Learning to Really Study the Bible

It was fairly intense but I loved it. For the first time in my life, the Bible was starting to make sense to me. ♦

About 25 years ago I signed up for a weekly inductive Bible study class at my local church. The focus was on using Scripture to highlight Scripture itself before turning to Bible commentaries and other resources. The class involved 5 to 10 hours per week of homework reading and studying and looking up Bible references.

It was fairly intense but I loved it.

The mid-week evening class involved a one-hour lecture and homework review and discussion facilitated by the class Bible study teacher, followed by a one-hour video lecture presented by the course developer. As a married working father with 3 young children (I was in technology sales here in the Silicon Valley at the time), I welcomed this new adventure that opened up of a whole new world of individual and group Bible exploration and study facilitated by wise teachers providing fascinating historical background and context.

Looking back, these classes were my training ground and laid a foundation for understanding God, the life and purpose of Jesus, the Bible as the Word of God, and the practical and spiritual application of Christianity in my life. For 5 years I dutifully attended these weekly courses as a student delving deep into the Old and New Testament, studying Biblical historical and scriptural context.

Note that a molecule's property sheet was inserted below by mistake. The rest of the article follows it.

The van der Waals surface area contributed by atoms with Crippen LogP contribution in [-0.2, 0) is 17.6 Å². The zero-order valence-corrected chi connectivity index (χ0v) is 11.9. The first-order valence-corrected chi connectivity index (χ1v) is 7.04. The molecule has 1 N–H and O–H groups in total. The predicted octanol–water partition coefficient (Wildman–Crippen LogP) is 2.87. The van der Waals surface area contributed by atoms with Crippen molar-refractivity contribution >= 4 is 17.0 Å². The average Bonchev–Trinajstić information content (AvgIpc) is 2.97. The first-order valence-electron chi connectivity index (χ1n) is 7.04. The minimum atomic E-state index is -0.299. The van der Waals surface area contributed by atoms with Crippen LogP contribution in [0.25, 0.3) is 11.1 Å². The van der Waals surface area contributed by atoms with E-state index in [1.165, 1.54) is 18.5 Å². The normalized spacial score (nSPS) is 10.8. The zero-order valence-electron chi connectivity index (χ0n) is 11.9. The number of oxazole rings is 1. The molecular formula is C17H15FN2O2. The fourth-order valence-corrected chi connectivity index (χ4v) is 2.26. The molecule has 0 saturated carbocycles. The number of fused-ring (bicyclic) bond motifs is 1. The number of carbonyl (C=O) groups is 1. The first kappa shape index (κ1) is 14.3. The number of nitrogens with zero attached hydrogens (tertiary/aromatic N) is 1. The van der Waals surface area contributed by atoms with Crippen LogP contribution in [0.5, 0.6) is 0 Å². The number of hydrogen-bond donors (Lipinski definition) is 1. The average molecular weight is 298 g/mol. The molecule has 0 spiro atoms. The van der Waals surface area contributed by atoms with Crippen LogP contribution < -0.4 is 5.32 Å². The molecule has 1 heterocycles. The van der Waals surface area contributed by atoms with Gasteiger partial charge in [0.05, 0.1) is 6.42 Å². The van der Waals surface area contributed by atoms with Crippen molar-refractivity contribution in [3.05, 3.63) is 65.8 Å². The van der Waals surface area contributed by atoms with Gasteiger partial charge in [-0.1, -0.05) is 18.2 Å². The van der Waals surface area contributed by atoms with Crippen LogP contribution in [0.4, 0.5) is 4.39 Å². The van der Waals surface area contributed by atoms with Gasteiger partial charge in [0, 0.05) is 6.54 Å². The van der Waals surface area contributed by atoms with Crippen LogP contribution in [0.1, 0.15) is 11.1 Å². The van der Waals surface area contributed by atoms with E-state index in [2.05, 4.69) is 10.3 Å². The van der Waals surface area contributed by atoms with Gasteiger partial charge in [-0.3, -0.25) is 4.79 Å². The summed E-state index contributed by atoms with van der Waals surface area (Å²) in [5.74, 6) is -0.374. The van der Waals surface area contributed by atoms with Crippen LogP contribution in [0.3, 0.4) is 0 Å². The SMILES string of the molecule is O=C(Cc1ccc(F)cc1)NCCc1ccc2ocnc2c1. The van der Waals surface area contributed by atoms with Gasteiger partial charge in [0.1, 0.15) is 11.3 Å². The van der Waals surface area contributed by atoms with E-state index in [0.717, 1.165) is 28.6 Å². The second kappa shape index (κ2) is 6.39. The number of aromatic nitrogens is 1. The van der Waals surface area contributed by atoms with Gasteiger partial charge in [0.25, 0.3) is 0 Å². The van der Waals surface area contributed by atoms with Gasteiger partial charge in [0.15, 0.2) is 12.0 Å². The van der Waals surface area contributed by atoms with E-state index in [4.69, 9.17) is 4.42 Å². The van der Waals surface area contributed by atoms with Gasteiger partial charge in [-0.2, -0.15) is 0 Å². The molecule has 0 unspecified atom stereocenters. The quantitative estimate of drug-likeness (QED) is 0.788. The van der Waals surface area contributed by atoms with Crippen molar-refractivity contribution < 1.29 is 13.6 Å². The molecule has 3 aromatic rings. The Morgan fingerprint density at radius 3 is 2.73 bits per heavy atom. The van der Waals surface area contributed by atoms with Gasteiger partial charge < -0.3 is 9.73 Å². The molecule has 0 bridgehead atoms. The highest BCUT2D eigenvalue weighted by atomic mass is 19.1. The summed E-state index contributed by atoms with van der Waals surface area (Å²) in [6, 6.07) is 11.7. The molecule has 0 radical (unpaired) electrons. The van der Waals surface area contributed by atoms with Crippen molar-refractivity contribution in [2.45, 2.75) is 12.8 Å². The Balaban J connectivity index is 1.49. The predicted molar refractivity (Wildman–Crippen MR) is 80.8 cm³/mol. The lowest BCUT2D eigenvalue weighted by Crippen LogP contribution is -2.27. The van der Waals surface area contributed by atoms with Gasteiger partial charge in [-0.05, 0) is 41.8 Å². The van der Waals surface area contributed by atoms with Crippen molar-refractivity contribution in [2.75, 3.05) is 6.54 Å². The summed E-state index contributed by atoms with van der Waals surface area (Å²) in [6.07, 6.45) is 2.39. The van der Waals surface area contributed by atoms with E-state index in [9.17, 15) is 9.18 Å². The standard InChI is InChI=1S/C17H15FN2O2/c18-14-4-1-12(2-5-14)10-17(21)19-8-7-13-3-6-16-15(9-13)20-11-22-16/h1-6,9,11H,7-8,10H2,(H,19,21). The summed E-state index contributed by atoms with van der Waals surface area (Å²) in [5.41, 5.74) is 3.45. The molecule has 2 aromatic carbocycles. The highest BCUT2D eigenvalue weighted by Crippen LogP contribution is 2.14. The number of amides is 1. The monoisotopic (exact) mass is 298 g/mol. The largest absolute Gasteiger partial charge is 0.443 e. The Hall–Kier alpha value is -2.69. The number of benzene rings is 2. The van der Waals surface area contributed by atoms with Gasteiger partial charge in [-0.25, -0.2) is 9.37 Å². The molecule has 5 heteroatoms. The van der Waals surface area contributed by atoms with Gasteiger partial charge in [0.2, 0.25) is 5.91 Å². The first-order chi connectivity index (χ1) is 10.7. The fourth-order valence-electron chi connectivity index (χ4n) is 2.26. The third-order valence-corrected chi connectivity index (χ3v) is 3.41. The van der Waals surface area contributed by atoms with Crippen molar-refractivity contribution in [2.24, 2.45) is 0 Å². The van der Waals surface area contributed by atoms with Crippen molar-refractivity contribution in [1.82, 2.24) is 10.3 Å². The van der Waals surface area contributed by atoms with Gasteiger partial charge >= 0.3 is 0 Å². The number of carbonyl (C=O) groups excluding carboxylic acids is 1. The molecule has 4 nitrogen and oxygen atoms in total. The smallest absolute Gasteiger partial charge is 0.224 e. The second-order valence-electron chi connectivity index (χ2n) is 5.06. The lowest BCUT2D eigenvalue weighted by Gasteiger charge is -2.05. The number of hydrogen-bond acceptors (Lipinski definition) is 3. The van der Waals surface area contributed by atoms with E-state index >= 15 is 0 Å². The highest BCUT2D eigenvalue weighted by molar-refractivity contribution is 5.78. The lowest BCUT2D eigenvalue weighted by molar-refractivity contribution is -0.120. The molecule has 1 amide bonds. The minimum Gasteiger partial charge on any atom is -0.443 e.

For the first time, the Bible was starting to make some sense to me.

The Student Becomes Teacher
One day my Bible study teacher called and asked me to substitute for her that week as she was not felling well. The class was only a few weeks into a 6-month study on the Book of Hebrews. With some fear and trepidation I agreed to help out that week. It actually went very well. She was ill the following week and asked me to substitute for her again. I agreed again.

She never returned to class.

For the next 5 years I taught these courses at our church. She later told me that she had been praying for a male instructor to rise up and take over the class for her. She said that God told her that the new male teacher was me. At the time I actually barely believed her prayer story but took over the class nevertheless. Little did I know that I was moving into a new realm of learning to understand the uncanny and mysterious ways of God. All of it stemming from a deeper dive into the Scriptures, their historical setting, situational context, cross-relationships between the Old and New Testament, and the use of normal/average people responding to the call and commands of God.

Here’s what happened next.

The “I Believe” Series
After 5 years of teaching a structured curriculum of very good Bible study courses, I felt moved to develop my own curriculum that would be geared for the questioning Silicon Valley church-attendee. Many in our mega church were strong followers of Christ, but many were fellow explorers and seekers who had many questions about Christianity and how it stood up to modern intellectual scrutiny. As is the case in many regions around the world, though some would claim a belief in Jesus, they still had many questions about the historical evidences for Jesus’ life, as well as the authenticity of the Bible Scriptures itself. New and seasoned Christians alike were struggling with answering questions from family members and friends about even the existence of God, let alone the questions about a God who would allow bad things to happen in this world. Or even questions about God’s relevance in our modern culture.